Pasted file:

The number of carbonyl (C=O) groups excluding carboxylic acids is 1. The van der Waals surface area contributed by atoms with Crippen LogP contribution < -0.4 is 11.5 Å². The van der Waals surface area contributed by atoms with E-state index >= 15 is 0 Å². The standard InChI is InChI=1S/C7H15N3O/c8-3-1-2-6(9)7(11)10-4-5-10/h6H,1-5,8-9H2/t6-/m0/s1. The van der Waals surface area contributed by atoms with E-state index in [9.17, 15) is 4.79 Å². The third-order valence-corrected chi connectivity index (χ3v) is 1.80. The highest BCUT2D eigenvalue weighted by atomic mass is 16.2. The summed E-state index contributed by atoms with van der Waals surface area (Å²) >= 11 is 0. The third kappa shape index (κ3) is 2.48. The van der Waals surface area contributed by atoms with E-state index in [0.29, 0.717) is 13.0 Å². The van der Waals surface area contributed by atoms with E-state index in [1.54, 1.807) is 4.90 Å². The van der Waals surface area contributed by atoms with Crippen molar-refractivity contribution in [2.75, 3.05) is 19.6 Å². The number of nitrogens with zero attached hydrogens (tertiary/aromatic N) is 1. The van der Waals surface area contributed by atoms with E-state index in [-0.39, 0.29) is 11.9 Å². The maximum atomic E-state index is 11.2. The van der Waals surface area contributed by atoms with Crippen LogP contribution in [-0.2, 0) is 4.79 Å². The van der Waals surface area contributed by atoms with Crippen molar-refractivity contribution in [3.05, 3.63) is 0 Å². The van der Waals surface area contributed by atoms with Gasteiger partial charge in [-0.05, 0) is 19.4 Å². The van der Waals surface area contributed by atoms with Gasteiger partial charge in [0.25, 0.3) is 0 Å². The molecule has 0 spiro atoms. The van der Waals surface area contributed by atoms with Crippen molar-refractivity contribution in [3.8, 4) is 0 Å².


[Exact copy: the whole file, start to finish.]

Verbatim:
The number of carbonyl (C=O) groups excluding carboxylic acids is 1. The van der Waals surface area contributed by atoms with Crippen LogP contribution < -0.4 is 11.5 Å². The van der Waals surface area contributed by atoms with E-state index >= 15 is 0 Å². The standard InChI is InChI=1S/C7H15N3O/c8-3-1-2-6(9)7(11)10-4-5-10/h6H,1-5,8-9H2/t6-/m0/s1. The van der Waals surface area contributed by atoms with E-state index in [9.17, 15) is 4.79 Å². The third-order valence-corrected chi connectivity index (χ3v) is 1.80. The highest BCUT2D eigenvalue weighted by atomic mass is 16.2. The summed E-state index contributed by atoms with van der Waals surface area (Å²) >= 11 is 0. The third kappa shape index (κ3) is 2.48. The van der Waals surface area contributed by atoms with E-state index in [0.29, 0.717) is 13.0 Å². The van der Waals surface area contributed by atoms with E-state index in [1.54, 1.807) is 4.90 Å². The van der Waals surface area contributed by atoms with Crippen molar-refractivity contribution in [2.75, 3.05) is 19.6 Å². The number of nitrogens with zero attached hydrogens (tertiary/aromatic N) is 1. The van der Waals surface area contributed by atoms with E-state index in [-0.39, 0.29) is 11.9 Å². The maximum atomic E-state index is 11.2. The van der Waals surface area contributed by atoms with Crippen LogP contribution in [-0.2, 0) is 4.79 Å². The van der Waals surface area contributed by atoms with Crippen molar-refractivity contribution in [3.05, 3.63) is 0 Å². The van der Waals surface area contributed by atoms with Gasteiger partial charge in [-0.05, 0) is 19.4 Å². The van der Waals surface area contributed by atoms with Gasteiger partial charge in [0.25, 0.3) is 0 Å². The molecule has 0 spiro atoms. The van der Waals surface area contributed by atoms with Crippen molar-refractivity contribution in [3.8, 4) is 0 Å².